Recreating Herschel's Actinometry: An Essay in the Historiography of Experimental Practice
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CitationVoskuhl, Adelheid. 1997. Recreating Herschel's actinometry: An essay in the historiography of experimental practice. The British Journal for the History of Science 30(3): 337-355.
AbstractRecreating, as part of doing history, can be a way of reflecting what creating is as part of science. Discussions revolving around historical understanding of the scientific enterprise have recently included strong commitments to turn scientific practice into one of the main objectives of historical study. One specific methodological approach to face up to this assignment is integrating the reconstruction and reperformance of past experiments into the historical analysis of the doing-part in science. This paper deals with the doing-part in history, that is, with the historiographical consequences that might stem from this reconstruction and reperformance of past experimentation. In the course of a four-month period of research I worked with a replica of the so-called ‘actinometer’, an instrument to measure the intensity of solar radiation, which was invented by John Herschel in 1824. On the basis of this example, I try to trace how recent performances of experimental activities can contribute to historical understanding of human agency in scientific practice.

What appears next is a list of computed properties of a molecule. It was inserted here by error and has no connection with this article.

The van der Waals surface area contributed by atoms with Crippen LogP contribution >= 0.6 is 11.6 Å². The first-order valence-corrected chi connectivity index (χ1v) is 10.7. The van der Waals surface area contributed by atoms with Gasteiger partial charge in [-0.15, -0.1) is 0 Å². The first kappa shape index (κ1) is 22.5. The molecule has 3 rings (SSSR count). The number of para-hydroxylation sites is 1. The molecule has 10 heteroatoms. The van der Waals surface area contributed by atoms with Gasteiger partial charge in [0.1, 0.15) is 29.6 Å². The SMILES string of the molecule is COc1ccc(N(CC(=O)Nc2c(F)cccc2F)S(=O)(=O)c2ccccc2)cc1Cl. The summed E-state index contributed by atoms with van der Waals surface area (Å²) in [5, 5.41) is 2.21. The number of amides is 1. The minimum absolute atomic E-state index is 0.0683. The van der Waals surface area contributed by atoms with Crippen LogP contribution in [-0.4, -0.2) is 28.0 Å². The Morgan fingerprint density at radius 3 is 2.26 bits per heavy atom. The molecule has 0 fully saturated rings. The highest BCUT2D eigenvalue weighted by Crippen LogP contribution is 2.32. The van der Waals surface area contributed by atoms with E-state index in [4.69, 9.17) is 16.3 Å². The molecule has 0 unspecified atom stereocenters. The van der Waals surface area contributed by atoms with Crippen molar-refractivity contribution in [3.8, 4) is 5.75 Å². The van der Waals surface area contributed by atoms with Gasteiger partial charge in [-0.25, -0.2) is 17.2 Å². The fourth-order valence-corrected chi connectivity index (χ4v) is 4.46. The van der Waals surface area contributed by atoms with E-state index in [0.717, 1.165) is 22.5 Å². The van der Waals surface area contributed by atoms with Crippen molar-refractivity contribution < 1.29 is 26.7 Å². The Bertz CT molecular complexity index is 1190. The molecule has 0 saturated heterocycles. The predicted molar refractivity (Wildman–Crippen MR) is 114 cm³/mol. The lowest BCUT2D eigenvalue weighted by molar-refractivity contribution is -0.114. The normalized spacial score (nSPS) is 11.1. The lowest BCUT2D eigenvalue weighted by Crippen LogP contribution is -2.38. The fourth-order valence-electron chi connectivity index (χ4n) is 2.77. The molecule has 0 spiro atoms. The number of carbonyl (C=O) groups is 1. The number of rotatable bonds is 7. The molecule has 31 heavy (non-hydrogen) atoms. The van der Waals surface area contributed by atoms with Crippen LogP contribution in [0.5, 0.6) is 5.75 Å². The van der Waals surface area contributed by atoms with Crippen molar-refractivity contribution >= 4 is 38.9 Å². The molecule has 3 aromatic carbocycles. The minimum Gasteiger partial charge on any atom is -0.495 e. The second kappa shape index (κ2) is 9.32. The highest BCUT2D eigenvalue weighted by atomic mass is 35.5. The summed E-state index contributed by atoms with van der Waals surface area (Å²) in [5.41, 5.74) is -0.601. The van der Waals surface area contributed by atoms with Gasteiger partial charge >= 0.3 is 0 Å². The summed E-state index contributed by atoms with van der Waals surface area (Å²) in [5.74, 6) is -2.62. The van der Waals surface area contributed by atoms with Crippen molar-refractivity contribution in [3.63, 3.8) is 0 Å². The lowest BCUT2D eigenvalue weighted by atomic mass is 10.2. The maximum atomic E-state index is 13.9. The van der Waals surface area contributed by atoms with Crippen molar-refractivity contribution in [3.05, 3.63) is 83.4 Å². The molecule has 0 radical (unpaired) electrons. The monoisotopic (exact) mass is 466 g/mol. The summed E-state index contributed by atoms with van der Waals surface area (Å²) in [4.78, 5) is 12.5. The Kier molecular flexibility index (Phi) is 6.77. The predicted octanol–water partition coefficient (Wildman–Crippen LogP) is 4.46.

Citable link to this pagehttp://nrs.harvard.edu/urn-3:HUL.InstRepos:3716614
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